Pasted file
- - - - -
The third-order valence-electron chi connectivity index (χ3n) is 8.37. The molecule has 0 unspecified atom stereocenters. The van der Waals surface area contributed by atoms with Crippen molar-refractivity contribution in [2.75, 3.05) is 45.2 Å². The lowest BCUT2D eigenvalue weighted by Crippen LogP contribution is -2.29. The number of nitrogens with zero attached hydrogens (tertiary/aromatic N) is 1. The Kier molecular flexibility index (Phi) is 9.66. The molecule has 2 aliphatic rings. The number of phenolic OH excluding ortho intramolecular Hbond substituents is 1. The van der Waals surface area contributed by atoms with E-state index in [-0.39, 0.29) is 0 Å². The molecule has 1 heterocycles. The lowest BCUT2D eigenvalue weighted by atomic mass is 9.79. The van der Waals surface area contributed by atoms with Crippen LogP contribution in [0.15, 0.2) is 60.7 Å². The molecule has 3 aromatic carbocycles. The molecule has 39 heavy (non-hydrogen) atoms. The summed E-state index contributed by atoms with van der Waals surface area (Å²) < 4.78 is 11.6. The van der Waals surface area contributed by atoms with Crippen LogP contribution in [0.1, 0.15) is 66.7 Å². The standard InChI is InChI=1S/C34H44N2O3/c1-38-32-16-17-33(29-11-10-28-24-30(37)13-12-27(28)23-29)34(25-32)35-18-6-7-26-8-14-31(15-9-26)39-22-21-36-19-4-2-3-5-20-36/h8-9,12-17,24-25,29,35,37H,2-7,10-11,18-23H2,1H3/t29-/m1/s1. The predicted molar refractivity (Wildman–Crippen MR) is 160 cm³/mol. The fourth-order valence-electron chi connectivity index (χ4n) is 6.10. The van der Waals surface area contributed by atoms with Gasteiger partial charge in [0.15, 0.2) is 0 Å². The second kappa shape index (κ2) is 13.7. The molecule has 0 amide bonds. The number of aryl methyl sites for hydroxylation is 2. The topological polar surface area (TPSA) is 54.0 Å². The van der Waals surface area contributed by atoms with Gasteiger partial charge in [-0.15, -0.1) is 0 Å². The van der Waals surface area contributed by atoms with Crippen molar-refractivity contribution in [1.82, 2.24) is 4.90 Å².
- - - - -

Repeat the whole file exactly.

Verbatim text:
The third-order valence-electron chi connectivity index (χ3n) is 8.37. The molecule has 0 unspecified atom stereocenters. The van der Waals surface area contributed by atoms with Crippen molar-refractivity contribution in [2.75, 3.05) is 45.2 Å². The lowest BCUT2D eigenvalue weighted by Crippen LogP contribution is -2.29. The number of nitrogens with zero attached hydrogens (tertiary/aromatic N) is 1. The Kier molecular flexibility index (Phi) is 9.66. The molecule has 2 aliphatic rings. The number of phenolic OH excluding ortho intramolecular Hbond substituents is 1. The van der Waals surface area contributed by atoms with E-state index in [-0.39, 0.29) is 0 Å². The molecule has 1 heterocycles. The lowest BCUT2D eigenvalue weighted by atomic mass is 9.79. The van der Waals surface area contributed by atoms with Crippen LogP contribution in [0.15, 0.2) is 60.7 Å². The molecule has 3 aromatic carbocycles. The molecule has 39 heavy (non-hydrogen) atoms. The summed E-state index contributed by atoms with van der Waals surface area (Å²) < 4.78 is 11.6. The van der Waals surface area contributed by atoms with Crippen LogP contribution in [0.1, 0.15) is 66.7 Å². The standard InChI is InChI=1S/C34H44N2O3/c1-38-32-16-17-33(29-11-10-28-24-30(37)13-12-27(28)23-29)34(25-32)35-18-6-7-26-8-14-31(15-9-26)39-22-21-36-19-4-2-3-5-20-36/h8-9,12-17,24-25,29,35,37H,2-7,10-11,18-23H2,1H3/t29-/m1/s1. The predicted molar refractivity (Wildman–Crippen MR) is 160 cm³/mol. The fourth-order valence-electron chi connectivity index (χ4n) is 6.10. The van der Waals surface area contributed by atoms with Gasteiger partial charge in [0.15, 0.2) is 0 Å². The second kappa shape index (κ2) is 13.7. The molecule has 0 amide bonds. The number of aryl methyl sites for hydroxylation is 2. The topological polar surface area (TPSA) is 54.0 Å². The van der Waals surface area contributed by atoms with Gasteiger partial charge in [-0.15, -0.1) is 0 Å². The van der Waals surface area contributed by atoms with Crippen molar-refractivity contribution in [1.82, 2.24) is 4.90 Å².